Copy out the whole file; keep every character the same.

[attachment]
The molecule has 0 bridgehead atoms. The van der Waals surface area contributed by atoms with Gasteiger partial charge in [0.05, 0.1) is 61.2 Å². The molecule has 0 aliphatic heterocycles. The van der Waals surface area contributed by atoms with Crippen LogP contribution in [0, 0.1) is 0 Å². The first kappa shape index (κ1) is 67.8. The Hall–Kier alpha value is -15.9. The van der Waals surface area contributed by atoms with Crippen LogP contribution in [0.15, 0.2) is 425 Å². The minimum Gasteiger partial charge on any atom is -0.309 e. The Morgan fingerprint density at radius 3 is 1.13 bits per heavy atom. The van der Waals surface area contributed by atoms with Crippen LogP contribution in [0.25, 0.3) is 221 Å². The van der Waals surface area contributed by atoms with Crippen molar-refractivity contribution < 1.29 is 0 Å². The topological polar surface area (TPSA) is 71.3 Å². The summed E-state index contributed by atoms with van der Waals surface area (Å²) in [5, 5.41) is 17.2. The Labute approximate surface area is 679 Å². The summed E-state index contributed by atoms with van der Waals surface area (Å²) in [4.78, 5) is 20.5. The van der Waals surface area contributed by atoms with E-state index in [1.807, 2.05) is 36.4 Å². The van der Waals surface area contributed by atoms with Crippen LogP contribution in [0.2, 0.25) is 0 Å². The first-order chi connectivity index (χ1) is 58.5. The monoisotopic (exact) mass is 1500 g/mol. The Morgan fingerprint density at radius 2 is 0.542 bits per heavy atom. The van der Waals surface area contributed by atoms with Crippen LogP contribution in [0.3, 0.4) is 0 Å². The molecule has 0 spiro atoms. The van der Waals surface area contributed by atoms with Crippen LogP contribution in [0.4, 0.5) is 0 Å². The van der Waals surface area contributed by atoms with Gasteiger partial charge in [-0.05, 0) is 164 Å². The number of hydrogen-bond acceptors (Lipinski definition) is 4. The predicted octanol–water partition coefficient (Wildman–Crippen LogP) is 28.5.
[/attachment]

The molecule has 0 bridgehead atoms. The van der Waals surface area contributed by atoms with Gasteiger partial charge in [0.05, 0.1) is 61.2 Å². The molecule has 0 aliphatic heterocycles. The van der Waals surface area contributed by atoms with Crippen LogP contribution in [0, 0.1) is 0 Å². The first kappa shape index (κ1) is 67.8. The Hall–Kier alpha value is -15.9. The van der Waals surface area contributed by atoms with Crippen LogP contribution in [0.15, 0.2) is 425 Å². The minimum Gasteiger partial charge on any atom is -0.309 e. The Morgan fingerprint density at radius 3 is 1.13 bits per heavy atom. The van der Waals surface area contributed by atoms with Crippen LogP contribution in [0.25, 0.3) is 221 Å². The van der Waals surface area contributed by atoms with Crippen molar-refractivity contribution < 1.29 is 0 Å². The topological polar surface area (TPSA) is 71.3 Å². The summed E-state index contributed by atoms with van der Waals surface area (Å²) in [5, 5.41) is 17.2. The Labute approximate surface area is 679 Å². The summed E-state index contributed by atoms with van der Waals surface area (Å²) in [4.78, 5) is 20.5. The van der Waals surface area contributed by atoms with E-state index in [1.807, 2.05) is 36.4 Å². The van der Waals surface area contributed by atoms with Crippen LogP contribution in [0.2, 0.25) is 0 Å². The first-order chi connectivity index (χ1) is 58.5. The monoisotopic (exact) mass is 1500 g/mol. The Morgan fingerprint density at radius 2 is 0.542 bits per heavy atom. The van der Waals surface area contributed by atoms with Crippen LogP contribution in [0.3, 0.4) is 0 Å². The molecule has 0 spiro atoms. The van der Waals surface area contributed by atoms with Crippen LogP contribution in [0.4, 0.5) is 0 Å². The van der Waals surface area contributed by atoms with Gasteiger partial charge in [-0.05, 0) is 164 Å². The number of hydrogen-bond acceptors (Lipinski definition) is 4. The predicted octanol–water partition coefficient (Wildman–Crippen LogP) is 28.5.